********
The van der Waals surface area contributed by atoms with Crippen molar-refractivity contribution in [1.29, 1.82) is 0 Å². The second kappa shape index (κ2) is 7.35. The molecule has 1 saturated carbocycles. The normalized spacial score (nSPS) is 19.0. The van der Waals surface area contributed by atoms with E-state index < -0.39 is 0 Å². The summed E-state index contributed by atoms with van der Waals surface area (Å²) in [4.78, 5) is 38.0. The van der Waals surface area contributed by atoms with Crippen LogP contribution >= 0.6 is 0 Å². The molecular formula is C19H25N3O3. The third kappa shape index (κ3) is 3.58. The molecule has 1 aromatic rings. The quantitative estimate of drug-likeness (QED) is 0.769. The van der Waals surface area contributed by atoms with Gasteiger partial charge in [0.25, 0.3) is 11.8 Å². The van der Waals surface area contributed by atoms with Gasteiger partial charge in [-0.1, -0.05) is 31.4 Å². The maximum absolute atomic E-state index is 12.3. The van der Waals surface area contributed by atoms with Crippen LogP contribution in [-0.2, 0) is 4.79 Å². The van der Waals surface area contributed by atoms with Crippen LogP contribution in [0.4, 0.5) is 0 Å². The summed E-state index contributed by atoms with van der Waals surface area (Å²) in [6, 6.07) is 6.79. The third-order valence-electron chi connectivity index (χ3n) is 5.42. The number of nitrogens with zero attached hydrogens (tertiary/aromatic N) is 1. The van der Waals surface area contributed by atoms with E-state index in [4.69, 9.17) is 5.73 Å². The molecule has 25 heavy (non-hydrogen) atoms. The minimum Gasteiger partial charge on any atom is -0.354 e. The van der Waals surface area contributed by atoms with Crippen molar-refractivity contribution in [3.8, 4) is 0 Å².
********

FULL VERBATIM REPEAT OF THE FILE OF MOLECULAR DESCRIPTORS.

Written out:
The van der Waals surface area contributed by atoms with Crippen molar-refractivity contribution in [1.29, 1.82) is 0 Å². The second kappa shape index (κ2) is 7.35. The molecule has 1 saturated carbocycles. The normalized spacial score (nSPS) is 19.0. The van der Waals surface area contributed by atoms with E-state index < -0.39 is 0 Å². The summed E-state index contributed by atoms with van der Waals surface area (Å²) in [4.78, 5) is 38.0. The van der Waals surface area contributed by atoms with Crippen LogP contribution >= 0.6 is 0 Å². The molecular formula is C19H25N3O3. The third kappa shape index (κ3) is 3.58. The molecule has 1 aromatic rings. The quantitative estimate of drug-likeness (QED) is 0.769. The van der Waals surface area contributed by atoms with Gasteiger partial charge in [0.25, 0.3) is 11.8 Å². The van der Waals surface area contributed by atoms with Gasteiger partial charge in [-0.1, -0.05) is 31.4 Å². The maximum absolute atomic E-state index is 12.3. The van der Waals surface area contributed by atoms with Crippen LogP contribution in [-0.2, 0) is 4.79 Å². The van der Waals surface area contributed by atoms with Crippen LogP contribution in [0.4, 0.5) is 0 Å². The summed E-state index contributed by atoms with van der Waals surface area (Å²) in [6, 6.07) is 6.79. The third-order valence-electron chi connectivity index (χ3n) is 5.42. The number of nitrogens with zero attached hydrogens (tertiary/aromatic N) is 1. The van der Waals surface area contributed by atoms with E-state index in [4.69, 9.17) is 5.73 Å². The molecule has 25 heavy (non-hydrogen) atoms. The minimum Gasteiger partial charge on any atom is -0.354 e. The van der Waals surface area contributed by atoms with Crippen molar-refractivity contribution in [3.8, 4) is 0 Å².